In what could become a historic court case of global significance, eco activists and NGOs in Paris are seeking conviction of the French state for its ‘inadequate’ action to combat climate change.
A court in Paris will this week hear a landmark case accusing the French government of taking inadequate action to combat climate change.
Brought forth two years ago by four climate NGOs, including Greenpeace France, Oxfam France, Notre Affaire à Tous, and Nicolas Hulot, an official complaint was lodged against the French government for insufficient action to lower national emissions.
Unfortunately, the plaintiffs’ case slowly lost the momentum required to stir up government discussion and secure a hearing at the Supreme Court in the Capital.
During that quiet period, organisers put up an online petition demanding a proper inquest into the state’s progress (or alleged lack thereof) in reaching the goals set out by the Paris agreement.
Suffice to say, levels of support were big.
⚖️L’audience de #LAffaireDuSiecle a lieu aujourd’hui à 13h45, au tribunal administratif de Paris.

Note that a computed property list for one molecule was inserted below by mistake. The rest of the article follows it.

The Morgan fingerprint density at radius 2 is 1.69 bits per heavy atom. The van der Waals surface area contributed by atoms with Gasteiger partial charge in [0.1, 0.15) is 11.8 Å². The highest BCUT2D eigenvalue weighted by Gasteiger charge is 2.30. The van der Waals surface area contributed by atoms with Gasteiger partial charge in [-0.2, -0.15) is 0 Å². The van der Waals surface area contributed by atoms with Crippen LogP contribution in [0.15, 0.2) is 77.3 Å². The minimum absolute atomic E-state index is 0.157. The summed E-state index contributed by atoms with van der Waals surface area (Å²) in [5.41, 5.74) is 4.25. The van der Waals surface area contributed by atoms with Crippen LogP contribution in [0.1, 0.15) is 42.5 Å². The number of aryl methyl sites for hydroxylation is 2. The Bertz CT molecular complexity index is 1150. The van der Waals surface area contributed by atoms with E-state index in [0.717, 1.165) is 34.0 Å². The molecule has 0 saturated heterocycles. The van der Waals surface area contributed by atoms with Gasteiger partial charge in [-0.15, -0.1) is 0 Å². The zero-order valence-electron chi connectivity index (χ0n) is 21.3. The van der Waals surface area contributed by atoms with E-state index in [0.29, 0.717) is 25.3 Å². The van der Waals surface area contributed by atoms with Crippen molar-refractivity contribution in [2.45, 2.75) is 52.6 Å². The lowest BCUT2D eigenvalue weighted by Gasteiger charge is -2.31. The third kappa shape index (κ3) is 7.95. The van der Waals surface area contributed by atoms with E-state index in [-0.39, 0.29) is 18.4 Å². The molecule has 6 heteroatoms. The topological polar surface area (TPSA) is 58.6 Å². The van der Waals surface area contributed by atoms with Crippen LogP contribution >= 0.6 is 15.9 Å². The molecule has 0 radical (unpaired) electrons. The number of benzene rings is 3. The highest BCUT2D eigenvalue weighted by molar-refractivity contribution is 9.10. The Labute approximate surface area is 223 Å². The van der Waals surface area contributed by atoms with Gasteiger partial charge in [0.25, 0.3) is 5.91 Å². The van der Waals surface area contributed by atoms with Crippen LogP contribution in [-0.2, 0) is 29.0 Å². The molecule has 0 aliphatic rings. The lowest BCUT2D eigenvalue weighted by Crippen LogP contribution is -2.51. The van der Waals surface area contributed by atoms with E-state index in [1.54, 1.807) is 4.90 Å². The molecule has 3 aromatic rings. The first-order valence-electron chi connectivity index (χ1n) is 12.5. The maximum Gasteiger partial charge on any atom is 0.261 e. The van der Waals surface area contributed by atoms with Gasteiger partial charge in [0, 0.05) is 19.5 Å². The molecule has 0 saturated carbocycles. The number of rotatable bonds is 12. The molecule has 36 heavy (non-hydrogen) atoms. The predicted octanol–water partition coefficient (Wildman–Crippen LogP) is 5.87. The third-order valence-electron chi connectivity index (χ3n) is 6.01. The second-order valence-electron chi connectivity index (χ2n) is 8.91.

✊ 📢 Ce matin nous avons rappelé à l'Etat que nous sommes plus de 2 millions à nous être mobilisé-es et qu'il est de son devoir d'agir rapidement face à l'urgence climatique 👇 pic.twitter.com/GlKIFsRZnW
— Greenpeace France (@greenpeacefr) January 14, 2021
Backed by over 2.3 million signatures – which marks a national record, according to organisers – the French administration must now face allegations that the state continues to exceed carbon budgets, and is failing to make good on promises of energy efficient renovations, as well as developing means of renewable energy. Chiefly, campaigners see current efforts towards the goal of reducing 40% of emissions by 2030 as farcical.